Deindustrialisation at work
Pakistan is de-industrialising itself because industrial development has not been prioritised with policymakers taking it to be a natural consequence of macroeconomic stability. This is demonstrated by a major study on the performance and prospects of the largescale manufacturing sector during 2010 by the Institute of Business Management for the Federation of Pakistan Chamber of Commerce and Industry.
The study shows that industry in Pakistan is a leading growth sector. Growth in industrial net output leads to growth in all other sectors-industrial growth Granger causes growth in agriculture, commerce construction, finance and other service sub-sectors. The industrial sub-sector has strong forward linkages with all segments of the national economy.
Pakistan is de-industrialising. Industrial development cannot be the unintentional automatic consequence of achieving macroeconomic stability as the government has been presuming since the signing of the first major Structural Adjustment Agreement with the IMF in 1988. Prioritising industrial development is essential for stimulating growth throughout the economy.
The large-scale manufacturing sector's share has remained stagnant at about 12 per cent of GDP during the present decade. Its share of total employment is less than 10 per cent.
Growth has fluctuated widely and has decelerated for all major manufacturing sub-sectors during 2008-2010. Output growth has exceeded value added growth during this period-indicating a failure to upgrade the quality of manufacturing production.
The pattern of manufacturing sector growth has become distorted and there is little evidence of structural transformation and technological upgrade. The share of capital goods in manufacturing value added has remained stagnant at 10 per cent for over a decade with a slight declining tendency. The country mainly produces cheap labour intensive consumer goods which have limited capacity for technological diffusion down the supply chain.
Technological backwardness is indicated by the low value of the capital-output ratio and the slow growth in total factor productivity in most branches. Inter sectoral terms of trade have deteriorated for manufacturing during the past decade. Manufacturing output prices have increased much more slowly than the manufacturing sector's input price indices (energy, raw material, imported machinery) and general price indices (WPI, CPI).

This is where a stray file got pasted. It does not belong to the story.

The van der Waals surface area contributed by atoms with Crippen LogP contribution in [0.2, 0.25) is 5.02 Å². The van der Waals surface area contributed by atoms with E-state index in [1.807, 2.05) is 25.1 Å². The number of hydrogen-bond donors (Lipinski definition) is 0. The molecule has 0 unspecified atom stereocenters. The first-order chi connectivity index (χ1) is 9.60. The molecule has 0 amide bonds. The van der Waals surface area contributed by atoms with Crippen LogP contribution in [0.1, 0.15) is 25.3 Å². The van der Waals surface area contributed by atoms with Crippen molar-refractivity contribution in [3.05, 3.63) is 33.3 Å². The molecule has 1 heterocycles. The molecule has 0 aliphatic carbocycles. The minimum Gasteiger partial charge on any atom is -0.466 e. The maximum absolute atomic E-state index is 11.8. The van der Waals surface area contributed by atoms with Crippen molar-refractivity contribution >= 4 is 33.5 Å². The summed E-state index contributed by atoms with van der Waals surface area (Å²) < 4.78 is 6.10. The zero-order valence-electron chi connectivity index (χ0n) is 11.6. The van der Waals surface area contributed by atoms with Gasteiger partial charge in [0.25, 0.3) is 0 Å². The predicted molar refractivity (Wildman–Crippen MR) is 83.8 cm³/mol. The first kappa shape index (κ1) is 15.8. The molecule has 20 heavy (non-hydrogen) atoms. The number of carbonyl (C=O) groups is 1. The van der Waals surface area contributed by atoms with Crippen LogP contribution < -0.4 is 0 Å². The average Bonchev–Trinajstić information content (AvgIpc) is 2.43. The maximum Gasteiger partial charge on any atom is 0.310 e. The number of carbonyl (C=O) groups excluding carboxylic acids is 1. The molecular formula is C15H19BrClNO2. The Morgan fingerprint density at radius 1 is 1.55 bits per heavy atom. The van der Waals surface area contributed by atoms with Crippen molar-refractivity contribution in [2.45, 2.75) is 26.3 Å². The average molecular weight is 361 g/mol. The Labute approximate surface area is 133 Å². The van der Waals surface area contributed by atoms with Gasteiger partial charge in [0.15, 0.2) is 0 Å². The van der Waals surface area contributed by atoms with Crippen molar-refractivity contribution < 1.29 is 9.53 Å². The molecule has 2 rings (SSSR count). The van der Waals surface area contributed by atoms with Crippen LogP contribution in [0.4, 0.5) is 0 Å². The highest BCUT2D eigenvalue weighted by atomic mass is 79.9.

This has reduced both profit rates and real wage growth within the LSM sector. Raw material prices are likely to skyrocket due to the impact of the floods and under relentless IMF pressure, fuel and electricity prices are also expected to rise rapidly in FY11.
Bank credit to the LSM sector has fallen catastrophically during 200810. Even in earlier years, the annual rate of growth of bank credit to the LSM sector was not significantly higher than the rate of growth of nominal GDP. The LSM sector's share of scheduled bank advances has been halved during 2005-2010.
Manufacturing investment has also fallen sharply. Public investment in manufacturing has been virtually eliminated and this has had a drastic negative impact on the intermediate and capital goods branches (non metallic minerals, steel, metal products). Cost of credit has shot up since 2007 and every year the weighted average lending rate (WALR) increases by leaps and bounds as the SBP continues its policy of mercilessly jacking up the policy rate.
Long term financing has disappeared and the collapse of the DFIs has meant that there are virtually no major locally funded manufacturing sector projects.
Indeed all public support for BMR investment and for project rehabilitation has been phased out under pressure from the IMF and the World Bank and as a consequence non-performing loans (NPL) have doubled during the last five years and will exceed Rs500 billion by the end of FY11.
The financial position of the corporate manufacturing sector has weakened since 2007. Both sales revenue and net profit growth rates have fallen. Operational inefficiencies have risen as have financial costs as a ratio of operational profit.
Demand constraining macroeconomic policies, specially the emphasis on increasing the rate and widening the scope of indirect taxes have seriously hurt sales revenue growth. The imposition of the reformed GST is likely to exacerbate tax administration costs of the corporate sector and will have a strong negative impact on the growth of sales revenue.
Manufacturing exports have been stagnant. The share of both manufacturing exports and imports in national aggregates has fallen during 20052010. We continue to export a small number of low value added goods to a small number of saturated markets in which our market share is miniscule - usually less than one per cent.